Patient Story - A New Outlook on Life
For Robert Shipp, deep brain stimulation brings self-sufficiency and an end to embarrassment
“I was unable to write my name for probably seven or eight years,” Robert Shipp recalls. With handwriting “like an EKG” thanks to severe tremors, he relied on his wife or daughter to write things for him. At work, he used a rubber stamp to sign his name.
“It was embarrassing,” he says. Eating out meant having to ask for his drink with a lid and straw. “I was unable to use a knife and fork. I only ate things I could eat with a spoon, because the shaking was so bad.”
His doctor had been telling him for a while that he needed an implant-based treatment known as deep brain stimulation. But Shipp was apprehensive, wondering what it would be like to undergo surgery and have leads implanted in his brain. So for years, he relied on medications to keep the tremors in check.
Eventually his medication dosage was dialed up as high as it could get, and he slept much of the time. He felt trapped by the tremors, which continued to worsen. Finally, at age 69, he decided to go to Duke Hospitals for deep brain stimulation.
Turning off the tremors
“When I was on the operating table, they hooked my battery up and told me to sign my name,” Shipp remembers. “And I wrote my name just like I did eight years before. Everyone was amazed.”
Just like that, everything was back to normal. Handling a fork and knife was as natural as could be. He could drink without a lid. And he could once again set his own golf ball on the tee.
Today, Shipp plays golf regularly at his home in Harkers Island, North Carolina, enjoying the retirement lifestyle he had always wanted.
“It’s really given me a new outlook,” he says. “It’s changed my life.”
Deep brain stimulation uses electronic pulses to block parts of the brain from sending the signals that cause tremors related to Parkinson’s Disease, Essential Tremor and dystonia. It requires two surgical procedures. In the first procedure, the surgeon implants thin wires that run from the chest to the specific area of the brain that is causing tremors. In the second procedure (about a week later), the surgeon hooks up these wires to a battery pack that is implanted in the chest.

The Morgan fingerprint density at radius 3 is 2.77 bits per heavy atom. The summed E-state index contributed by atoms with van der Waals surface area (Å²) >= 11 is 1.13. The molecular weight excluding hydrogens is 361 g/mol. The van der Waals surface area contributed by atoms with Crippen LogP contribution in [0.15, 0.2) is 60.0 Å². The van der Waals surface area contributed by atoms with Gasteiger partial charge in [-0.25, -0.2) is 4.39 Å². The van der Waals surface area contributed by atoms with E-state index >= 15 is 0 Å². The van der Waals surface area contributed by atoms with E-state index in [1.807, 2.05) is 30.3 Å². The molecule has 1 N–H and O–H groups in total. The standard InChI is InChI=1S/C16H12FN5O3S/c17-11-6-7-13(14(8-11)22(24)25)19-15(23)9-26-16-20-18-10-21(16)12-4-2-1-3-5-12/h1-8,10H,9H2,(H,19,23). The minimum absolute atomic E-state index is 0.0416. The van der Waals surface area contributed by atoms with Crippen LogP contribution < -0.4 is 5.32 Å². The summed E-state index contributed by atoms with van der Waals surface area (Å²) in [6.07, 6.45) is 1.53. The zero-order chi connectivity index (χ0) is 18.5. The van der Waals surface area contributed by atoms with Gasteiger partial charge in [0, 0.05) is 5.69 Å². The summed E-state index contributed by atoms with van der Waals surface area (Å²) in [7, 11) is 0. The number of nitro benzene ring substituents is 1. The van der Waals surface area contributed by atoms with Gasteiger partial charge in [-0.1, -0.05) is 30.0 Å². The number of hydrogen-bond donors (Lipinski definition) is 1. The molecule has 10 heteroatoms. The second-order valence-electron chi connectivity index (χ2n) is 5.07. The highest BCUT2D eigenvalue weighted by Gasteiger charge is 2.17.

Shipp, whose surgeries were performed by Dr. Nandan Lad, says the experience wasn’t nearly as frightening as he had feared. His nervousness began to dissipate during his very first consultation with Physician Assistant Beth Parente: “Beth was great because she explained everything. She didn’t leave anything out, and she explained it on my level.”
The first procedure (to implant the leads) lasted a couple of hours, and Shipp was able to return home the next day. The second procedure (to implant the battery pack) was outpatient, so he went straight home afterward.
Looking back, he says, “I can’t say enough about the people at Duke. Dr. Lad is exceptional. I did not feel scared at all the whole time!”
Specialists in movement disorders typically recommend deep brain stimulation when medications no longer alleviate symptoms and tremors are so severe that they interfere with daily activities. Most tremors gradually worsen over time; although deep brain stimulation does not address the root cause of the disorder, the therapy is effective at controlling the symptoms and reducing a patient’s reliance on medications.
“This battery and these leads that they’ve put in my brain are ‘fooling’ the tremors. It’s fantastic. Anybody with tremors is embarrassed about the shaking, and this gets you past the embarrassment,” says Shipp, adding that he’s happy to share his story with others. He understands how intimidating the idea of surgery can be, but he also knows firsthand what a difference it makes.
“I’ve had several people with tremors come to me, and I tell them it’s a life changing experience,” Shipp says. “I’ll actually cut my battery off and show them how I shake. I have to get the other person to cut it back on, because I’m shaking so bad I can’t do it myself.”
Once the battery is back on and the shaking has stopped, he’s ready for a golf game.